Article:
Taking a look at Le Bernardin’s menu, I realized that dining there would be torture. I couldn’t bear the thought of actually having to decide what to order at this famed seafood restaurant. Maybe the Pan Roasted Red Snapper with Crispy Papadam and Preserved Tomato Chutney; Thai Basil infused Kaffir Lime Broth? No, wait, make that the Baked Langoustine and Striped Bass; Confit Tomato Agnolotti; Bouillabaisse Consomme and Curry Emulsion. But then there’s also the Florida Grouper. Maybe I could just order one of everything? The flavor combinations created by the chefs at Le Bernadin are breathtaking and inspirational.

Why spend time with this particular book, when there are plenty of other fish in the cookbook sea? While I wouldn’t use it for its complex and time-consuming recipes, I appreciated the layout and organization. It’s a combination restaurant memoir and step-by-step guide to the many pieces that make up this cooking machine.  On the Line first tells the reader a bit about the history of this famous institution whose doors opened in the 1980’s, started by a  brother-sister team from a seaside community in Brittany, France. It then dives into the inner workings of this complex business, the financials, the staffing, and even a minute-by-minute look at what it’s like to work “on the line” grilling a piece of fish and plating it. There is gorgeous food photography and lovely writing by Christine Mulhke, too.

If you’re thinking of opening a restaurant, read this book. Even if you’re not aiming for three stars in Michelin Guide, it’s a reminder of the realities of the business; managing a million details and dollars, the picky customers, the outrageous requests, constant quality control – as Chef Eric Rippert reminds the reader:  “you’re only as good as your last meal” – and keeping your concept – not just your food – fresh.

Foil-baked Swordfish (or Halibut) with Fennel, Olives and Orange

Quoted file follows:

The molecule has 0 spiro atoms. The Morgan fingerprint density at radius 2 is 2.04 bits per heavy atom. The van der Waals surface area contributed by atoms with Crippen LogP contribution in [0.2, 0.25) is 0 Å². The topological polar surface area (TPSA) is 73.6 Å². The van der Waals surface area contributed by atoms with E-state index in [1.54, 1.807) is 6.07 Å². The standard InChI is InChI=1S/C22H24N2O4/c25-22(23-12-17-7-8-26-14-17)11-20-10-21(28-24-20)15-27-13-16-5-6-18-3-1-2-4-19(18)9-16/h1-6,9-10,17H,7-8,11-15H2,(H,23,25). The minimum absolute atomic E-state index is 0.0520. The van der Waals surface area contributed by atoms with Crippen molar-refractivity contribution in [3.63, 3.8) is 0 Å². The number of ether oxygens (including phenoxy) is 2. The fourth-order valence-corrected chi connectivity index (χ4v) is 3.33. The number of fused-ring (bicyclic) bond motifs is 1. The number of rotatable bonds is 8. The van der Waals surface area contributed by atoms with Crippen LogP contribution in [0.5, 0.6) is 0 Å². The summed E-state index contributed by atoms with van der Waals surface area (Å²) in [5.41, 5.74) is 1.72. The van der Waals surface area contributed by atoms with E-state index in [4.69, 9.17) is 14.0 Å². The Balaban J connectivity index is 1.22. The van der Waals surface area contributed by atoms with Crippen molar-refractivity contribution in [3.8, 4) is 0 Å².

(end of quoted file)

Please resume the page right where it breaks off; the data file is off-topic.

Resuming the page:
Almost ready to swim to the oven

 

Chef Eric Ripert  of Le Bernadin believes that an excellent seafood dish needs acidity, spice and texture. This dish fits those criteria. Though the following recipe isn’t from Le Bernadin’s menu, it is reminsent of the flavors I read about – and salivated over – in On the Line. My friend Anna shared it with me several years ago and I’ve made it many times since. Swordfish is very pricy and hovers on an off the endangered list. So if you want to try this flavor combination but are reluctant to  cast out all the cash in your wallet, try substituting halibut instead. This is adapted from a “Gourmet” cookbook – though I’m not sure which one. It works just as perfectly if you multiply it by four (to serve eight) and it’s scrumptious served with rice and fresh spinach. One more thing: this dish can be prepared ahead through Step 3, refrigerated and baked later, making it perfect for entertaining or delivering to friends.

Serves 2

1 fennel bulb (about 1/4 pound), trimmed and cut into thin strips, reserving 2 tablespoons of the fennel sprigs, chopped, if desired

1 tablespoon unsalted butter

4 oil cured Kalamata olives, pitted and sliced thin

1 teaspoon freshly grated orange zest

2 tablespoons dry white wine 

1 1/2 teaspoons fresh lemon juice

two 6 ounce swordfish (or halibut steaks) – about 3/4 inch thick, seasoned with salt and pepper

Foil for cooking

1)Preheat the oven to 450 degrees.

2)In a heavy skillet, cook the fennel strips in the butter over medium heat, stirring occasionally, for 5 to 8 minutes until they are crisp-tender. Add the olives, the zest, the wine, the lemon juice and salt and pepper to taste and cook the mixture, stirring, for 1 to 2 minutes. or until the liquid is reduced slightly.

3) Fold 2 pieces of 20 x 12 inch foil in half, unfold each piece and arrange a swordfish steak in the center of each piece. Top the swordfish with the fennel mixture and sprinkle with the reserved fennel fronds. Fold the foil over the fish and enclose them making little sealed foil packets.

4) Place the packets on a baking sheet and bake for 10-14 minutes in oven. Transfer the packets to plates and slit them open at the table. Or, for a more formal presentation, open the packets carefully and transfer the fish and fennel mixture to plates, pouring the juices over the top.